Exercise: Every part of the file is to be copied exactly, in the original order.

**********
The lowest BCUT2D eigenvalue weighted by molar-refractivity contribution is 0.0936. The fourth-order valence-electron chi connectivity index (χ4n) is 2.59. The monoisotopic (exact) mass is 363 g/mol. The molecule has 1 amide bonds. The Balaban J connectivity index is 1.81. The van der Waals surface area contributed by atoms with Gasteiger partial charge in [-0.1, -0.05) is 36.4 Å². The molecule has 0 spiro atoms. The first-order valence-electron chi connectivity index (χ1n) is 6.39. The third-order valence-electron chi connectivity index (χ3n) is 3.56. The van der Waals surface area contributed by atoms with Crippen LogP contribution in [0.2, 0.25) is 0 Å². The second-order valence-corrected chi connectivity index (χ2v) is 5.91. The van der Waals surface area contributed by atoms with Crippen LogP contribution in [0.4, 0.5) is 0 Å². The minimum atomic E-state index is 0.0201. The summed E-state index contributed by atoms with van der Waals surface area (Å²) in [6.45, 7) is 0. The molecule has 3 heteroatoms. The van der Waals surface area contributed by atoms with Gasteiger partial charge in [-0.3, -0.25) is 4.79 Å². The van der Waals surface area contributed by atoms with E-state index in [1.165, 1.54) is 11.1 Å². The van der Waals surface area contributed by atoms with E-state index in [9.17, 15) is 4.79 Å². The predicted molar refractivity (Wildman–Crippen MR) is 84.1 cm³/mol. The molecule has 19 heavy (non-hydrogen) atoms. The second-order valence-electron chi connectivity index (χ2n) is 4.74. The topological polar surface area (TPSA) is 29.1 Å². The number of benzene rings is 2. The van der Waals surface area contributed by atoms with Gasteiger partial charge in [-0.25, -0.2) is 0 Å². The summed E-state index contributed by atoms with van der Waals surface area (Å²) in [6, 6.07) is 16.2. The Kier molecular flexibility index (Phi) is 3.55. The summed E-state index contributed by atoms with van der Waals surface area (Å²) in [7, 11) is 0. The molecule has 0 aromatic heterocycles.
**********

The lowest BCUT2D eigenvalue weighted by molar-refractivity contribution is 0.0936. The fourth-order valence-electron chi connectivity index (χ4n) is 2.59. The monoisotopic (exact) mass is 363 g/mol. The molecule has 1 amide bonds. The Balaban J connectivity index is 1.81. The van der Waals surface area contributed by atoms with Gasteiger partial charge in [-0.1, -0.05) is 36.4 Å². The molecule has 0 spiro atoms. The first-order valence-electron chi connectivity index (χ1n) is 6.39. The third-order valence-electron chi connectivity index (χ3n) is 3.56. The van der Waals surface area contributed by atoms with Crippen LogP contribution in [0.2, 0.25) is 0 Å². The second-order valence-corrected chi connectivity index (χ2v) is 5.91. The van der Waals surface area contributed by atoms with Crippen LogP contribution in [0.4, 0.5) is 0 Å². The minimum atomic E-state index is 0.0201. The summed E-state index contributed by atoms with van der Waals surface area (Å²) in [6.45, 7) is 0. The molecule has 3 heteroatoms. The van der Waals surface area contributed by atoms with Gasteiger partial charge in [-0.3, -0.25) is 4.79 Å². The van der Waals surface area contributed by atoms with E-state index in [1.165, 1.54) is 11.1 Å². The van der Waals surface area contributed by atoms with E-state index in [9.17, 15) is 4.79 Å². The predicted molar refractivity (Wildman–Crippen MR) is 84.1 cm³/mol. The molecule has 19 heavy (non-hydrogen) atoms. The second-order valence-electron chi connectivity index (χ2n) is 4.74. The topological polar surface area (TPSA) is 29.1 Å². The number of benzene rings is 2. The van der Waals surface area contributed by atoms with Gasteiger partial charge in [-0.25, -0.2) is 0 Å². The summed E-state index contributed by atoms with van der Waals surface area (Å²) in [6, 6.07) is 16.2. The Kier molecular flexibility index (Phi) is 3.55. The summed E-state index contributed by atoms with van der Waals surface area (Å²) in [7, 11) is 0. The molecule has 0 aromatic heterocycles.